Tottenham pay the penalty against Basel
Fightback in vain as Swiss go through to Europa League semi-finals after shootout
Basel 2 Tottenham 2 (4-4 on agg; aet, Basel win 4-1 on penalties)
It has been a gripping journey for Tottenham Hotspur and amid the drama, the intrigue and the headline grabbling plotlines – and Jan Vertonghen’s late sending off for a last-man foul on Marco Streller – they have helped to show the sometimes maligned Europa League in a positive light for English eyes.
Ultimately it was all in vain as they went out 4-1 on penalties after a gruelling period of extra time with ten men. Tom Huddlestone and Emmanuel Adebayor missing for the London side as Basel scored all four of their kicks.
For much of the second half at a rain-swept St Jakob-Park, it felt as though it might not be their night. Rank bad defensive errors had pinned them onto the back foot. And yet this team does not know when it is beaten and they showed tremendous character to battle back to force extra-time, allied to no little quality.
The substitute Huddlestone’s racking crossfield pass exposed Basel and with only eight minutes remaining and Tottenham starting into the abyss, Clint Dempsey took an assured touched with his chest and finished with a devastating stab of his left boot. Andre Villas-Boas leapt with delight on the touchline.
Dempsey's first goal of the evening had followed a shocking aberration from the Basel centre-half Fabian Schar but Tottenham were also nervous at the back. Mousa Dembele, who for much of the season has been outstanding, erred with a poor pass that set in motion Mohamed Salah’s equaliser while Brad Friedel’s parry from a corner paved the way for Aleksander Dragovic to finish. But Tottenham kept their composure and as Basel lost theirs, they forced the extra period.
Basel had been able to smell the semi-finals after the result at White Hart Lane and the excitement among their supporters verged on the feverish. The big-match atmosphere was set at the outset, as the rain teemed down and Basel chased history. Never before had they reached the last four of a European competition. No Swiss club had achieved the feat since Grasshoppers Zurich in 1978.
The absence for Tottenham had been almost as long, dating to 1984, when they won this tournament in its previous guise of the Uefa Cup. The yearning for a repeat has driven Andre Villas-Boas and coloured his debut season in north London. The stakes were tantalising and Tottenham's determination, having come this far, was palpable.
Tottenham have found it more difficult away from home in the Europa League this season than they have domestically, largely because European teams do not trade in the blood-and-bluster of the Premier League and they tend to ensure that they do not over-commit to leave themselves vulnerable to quick counters. The big pre-match question for Basel, as they held the upper hand with their away goals, was whether they would stick or twist.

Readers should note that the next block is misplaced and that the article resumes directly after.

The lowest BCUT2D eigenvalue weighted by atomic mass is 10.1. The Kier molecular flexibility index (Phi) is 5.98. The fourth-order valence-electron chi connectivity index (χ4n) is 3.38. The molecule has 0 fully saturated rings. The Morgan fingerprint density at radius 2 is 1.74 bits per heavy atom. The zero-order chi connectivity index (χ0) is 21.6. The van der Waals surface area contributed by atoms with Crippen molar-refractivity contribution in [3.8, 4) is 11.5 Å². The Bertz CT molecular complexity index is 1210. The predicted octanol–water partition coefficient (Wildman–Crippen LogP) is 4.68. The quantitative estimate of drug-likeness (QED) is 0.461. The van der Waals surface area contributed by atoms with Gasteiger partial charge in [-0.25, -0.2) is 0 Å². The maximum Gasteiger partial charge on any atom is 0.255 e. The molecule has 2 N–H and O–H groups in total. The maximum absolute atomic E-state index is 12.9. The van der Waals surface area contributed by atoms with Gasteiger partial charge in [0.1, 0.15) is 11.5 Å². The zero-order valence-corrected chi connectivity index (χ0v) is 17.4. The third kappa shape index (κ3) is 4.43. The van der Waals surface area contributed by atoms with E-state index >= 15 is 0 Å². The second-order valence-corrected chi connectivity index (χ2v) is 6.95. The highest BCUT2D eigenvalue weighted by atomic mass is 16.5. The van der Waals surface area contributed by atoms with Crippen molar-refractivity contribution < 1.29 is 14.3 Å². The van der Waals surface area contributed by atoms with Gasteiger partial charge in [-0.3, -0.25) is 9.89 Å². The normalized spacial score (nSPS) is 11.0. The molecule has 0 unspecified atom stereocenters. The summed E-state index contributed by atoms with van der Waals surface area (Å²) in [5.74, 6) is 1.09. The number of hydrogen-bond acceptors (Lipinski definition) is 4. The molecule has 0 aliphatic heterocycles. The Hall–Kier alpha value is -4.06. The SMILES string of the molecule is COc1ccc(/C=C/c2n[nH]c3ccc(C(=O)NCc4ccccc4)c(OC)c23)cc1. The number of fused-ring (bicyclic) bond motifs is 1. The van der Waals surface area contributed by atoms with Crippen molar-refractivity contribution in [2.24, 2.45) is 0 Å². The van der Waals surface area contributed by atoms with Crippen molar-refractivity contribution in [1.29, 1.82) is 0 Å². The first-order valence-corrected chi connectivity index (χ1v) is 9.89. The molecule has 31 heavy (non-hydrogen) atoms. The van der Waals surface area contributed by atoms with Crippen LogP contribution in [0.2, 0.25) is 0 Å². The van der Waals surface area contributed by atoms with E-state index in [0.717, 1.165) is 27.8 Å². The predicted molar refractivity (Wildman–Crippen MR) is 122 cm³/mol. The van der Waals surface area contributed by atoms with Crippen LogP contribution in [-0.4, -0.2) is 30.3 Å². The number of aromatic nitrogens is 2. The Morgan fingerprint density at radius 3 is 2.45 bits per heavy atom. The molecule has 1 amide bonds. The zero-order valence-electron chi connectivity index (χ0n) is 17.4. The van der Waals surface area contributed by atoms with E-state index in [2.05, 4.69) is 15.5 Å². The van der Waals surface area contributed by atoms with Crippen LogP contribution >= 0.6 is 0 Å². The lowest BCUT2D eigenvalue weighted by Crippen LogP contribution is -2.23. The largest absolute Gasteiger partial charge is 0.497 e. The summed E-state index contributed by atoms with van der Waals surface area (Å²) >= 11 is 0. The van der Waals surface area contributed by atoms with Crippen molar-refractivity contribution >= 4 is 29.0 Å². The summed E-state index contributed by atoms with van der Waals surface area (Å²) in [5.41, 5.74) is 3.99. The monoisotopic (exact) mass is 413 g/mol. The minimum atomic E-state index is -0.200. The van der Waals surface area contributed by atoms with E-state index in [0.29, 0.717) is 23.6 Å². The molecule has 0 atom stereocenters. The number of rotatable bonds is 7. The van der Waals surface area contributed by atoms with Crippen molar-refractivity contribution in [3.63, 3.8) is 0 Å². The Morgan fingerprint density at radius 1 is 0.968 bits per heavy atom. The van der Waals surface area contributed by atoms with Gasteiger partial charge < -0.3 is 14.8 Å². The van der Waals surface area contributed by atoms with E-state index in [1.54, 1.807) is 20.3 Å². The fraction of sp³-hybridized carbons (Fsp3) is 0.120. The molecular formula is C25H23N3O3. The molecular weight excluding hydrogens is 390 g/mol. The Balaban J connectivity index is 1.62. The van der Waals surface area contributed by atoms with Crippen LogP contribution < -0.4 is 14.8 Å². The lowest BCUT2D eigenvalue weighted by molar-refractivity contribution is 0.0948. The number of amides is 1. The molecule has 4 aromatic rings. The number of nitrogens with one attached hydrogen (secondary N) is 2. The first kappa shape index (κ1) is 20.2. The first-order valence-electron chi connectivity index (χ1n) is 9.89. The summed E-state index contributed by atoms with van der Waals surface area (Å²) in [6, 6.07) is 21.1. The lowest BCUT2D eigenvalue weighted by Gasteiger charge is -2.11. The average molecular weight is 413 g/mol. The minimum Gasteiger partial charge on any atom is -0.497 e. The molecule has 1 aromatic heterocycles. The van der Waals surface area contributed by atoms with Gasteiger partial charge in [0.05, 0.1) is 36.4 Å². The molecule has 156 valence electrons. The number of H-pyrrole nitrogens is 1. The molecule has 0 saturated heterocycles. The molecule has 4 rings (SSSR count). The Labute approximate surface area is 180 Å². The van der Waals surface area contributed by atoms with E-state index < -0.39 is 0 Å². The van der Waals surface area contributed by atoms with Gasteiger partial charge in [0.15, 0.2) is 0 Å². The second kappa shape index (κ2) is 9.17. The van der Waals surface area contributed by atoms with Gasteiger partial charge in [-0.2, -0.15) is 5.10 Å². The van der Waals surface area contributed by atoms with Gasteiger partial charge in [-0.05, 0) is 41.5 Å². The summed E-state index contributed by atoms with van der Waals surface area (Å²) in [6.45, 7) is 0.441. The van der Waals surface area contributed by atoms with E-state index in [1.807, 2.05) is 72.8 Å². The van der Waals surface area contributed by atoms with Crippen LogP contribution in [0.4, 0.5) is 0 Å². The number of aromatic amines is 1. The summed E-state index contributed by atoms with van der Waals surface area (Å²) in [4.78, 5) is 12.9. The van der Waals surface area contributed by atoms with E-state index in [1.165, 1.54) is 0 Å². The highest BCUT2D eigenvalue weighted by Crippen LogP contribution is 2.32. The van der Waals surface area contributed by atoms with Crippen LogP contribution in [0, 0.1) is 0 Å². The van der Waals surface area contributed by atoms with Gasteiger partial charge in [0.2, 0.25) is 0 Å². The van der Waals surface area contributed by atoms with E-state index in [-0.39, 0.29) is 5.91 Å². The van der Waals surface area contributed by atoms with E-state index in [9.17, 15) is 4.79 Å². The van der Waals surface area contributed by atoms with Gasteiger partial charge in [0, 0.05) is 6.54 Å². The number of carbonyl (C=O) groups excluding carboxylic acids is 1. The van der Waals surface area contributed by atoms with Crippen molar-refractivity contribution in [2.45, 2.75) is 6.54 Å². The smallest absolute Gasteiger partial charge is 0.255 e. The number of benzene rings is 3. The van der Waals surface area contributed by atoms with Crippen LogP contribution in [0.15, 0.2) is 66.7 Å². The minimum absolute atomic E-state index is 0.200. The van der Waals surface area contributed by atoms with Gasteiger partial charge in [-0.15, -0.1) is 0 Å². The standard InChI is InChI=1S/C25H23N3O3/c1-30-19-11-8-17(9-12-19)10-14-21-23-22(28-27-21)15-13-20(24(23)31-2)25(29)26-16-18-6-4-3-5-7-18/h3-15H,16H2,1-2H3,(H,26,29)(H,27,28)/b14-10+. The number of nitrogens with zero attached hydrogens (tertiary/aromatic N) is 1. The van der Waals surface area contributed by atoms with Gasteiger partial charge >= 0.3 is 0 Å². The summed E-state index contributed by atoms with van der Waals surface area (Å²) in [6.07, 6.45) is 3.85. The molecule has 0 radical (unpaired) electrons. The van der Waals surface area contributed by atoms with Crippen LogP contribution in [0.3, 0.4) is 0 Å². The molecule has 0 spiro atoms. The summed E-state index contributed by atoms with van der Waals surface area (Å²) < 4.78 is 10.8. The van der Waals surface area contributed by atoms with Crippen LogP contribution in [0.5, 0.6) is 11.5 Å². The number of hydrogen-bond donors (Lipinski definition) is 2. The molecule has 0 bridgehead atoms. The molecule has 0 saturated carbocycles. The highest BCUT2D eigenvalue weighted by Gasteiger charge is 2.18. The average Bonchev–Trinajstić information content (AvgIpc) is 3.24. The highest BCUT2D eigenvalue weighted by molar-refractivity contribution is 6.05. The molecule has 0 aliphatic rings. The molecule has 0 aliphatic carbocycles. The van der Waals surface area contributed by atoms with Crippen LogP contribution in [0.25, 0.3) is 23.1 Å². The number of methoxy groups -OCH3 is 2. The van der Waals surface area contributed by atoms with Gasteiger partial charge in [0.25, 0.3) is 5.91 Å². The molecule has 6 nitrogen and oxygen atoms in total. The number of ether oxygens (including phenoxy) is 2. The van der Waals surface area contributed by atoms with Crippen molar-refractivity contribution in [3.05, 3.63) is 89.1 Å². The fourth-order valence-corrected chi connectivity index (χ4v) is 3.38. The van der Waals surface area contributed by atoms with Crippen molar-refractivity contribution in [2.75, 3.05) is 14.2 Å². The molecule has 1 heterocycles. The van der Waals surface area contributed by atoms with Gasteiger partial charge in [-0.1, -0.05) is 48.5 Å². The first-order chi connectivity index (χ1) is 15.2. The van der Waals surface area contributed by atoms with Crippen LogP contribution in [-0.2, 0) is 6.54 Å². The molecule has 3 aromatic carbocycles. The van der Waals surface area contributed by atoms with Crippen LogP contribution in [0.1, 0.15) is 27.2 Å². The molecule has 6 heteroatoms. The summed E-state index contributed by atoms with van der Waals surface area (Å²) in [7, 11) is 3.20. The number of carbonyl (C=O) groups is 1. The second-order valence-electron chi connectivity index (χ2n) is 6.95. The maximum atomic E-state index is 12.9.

There was a caginess, an edginess, about the early running, influenced by the fear of making a mistake. The pitch did not help. Surface water and cut-up tufts meant that the players had to watch their footing and concentrate on the basics.
The conditions played a part in Tottenham's unpicking of the deadlock, although Fabian Schar will nonetheless have bad dreams about the manner in which he misjudged his sliding challenge as he attempted to cut out Jan Vertonghen's throughball, which was intended for Clint Dempsey. Schar succeeded only in teeing up Dempsey who, with Yann Sommer committed, kept his composure to round the goalkeeper and roll home with his left-foot.
The lead did not last. Mousa Dembele, who was pressed higher up the pitch than has been typical, had settled well and he caught the eye when he stepped past challengers. But it was a loose square ball from him that allowed Basel to spring forward to equalise. Marco Streller ushered in Mohamed Salah, whose desire to unload quickly and without backlift made for a toe-poked effort. It was highly effective, with Brad Friedel beaten low to his left. Flares lit the scene. The game had come to life.
Salah was the danger. He almost tiptoed through after his equaliser and Kyle Naughton was later booked for pulling him back. Dembele forced Sommer into a flying 36th minute save and it was too close to call at the interval.
The no-holds-barred commitment was epitomised by Serey Die, who was quite happy to leave markers on his opponents while Michael Dawson, characteristically, gave no quarter. Kyle Walker was accused of treading on Park Joo Ho as he recovered his position in the first-half but the Basel full-back was not hurt. The game was niggly and the referee Olegario Benquerenca was busy.
Disaster struck for Tottenham shortly after the restart and if the first concession had felt avoidable, there was a grisly undercurrent when they fell behind. From Valentin Stocker’s near-post corner, Schar flicked on in front of a pack of white shirts and Friedel could do no more than pat the ball out to Dragovic, who scored from close-range. It is safe to say that there are one or two mountains in this country. Tottenham had another one to scale and ultimately it proved too high.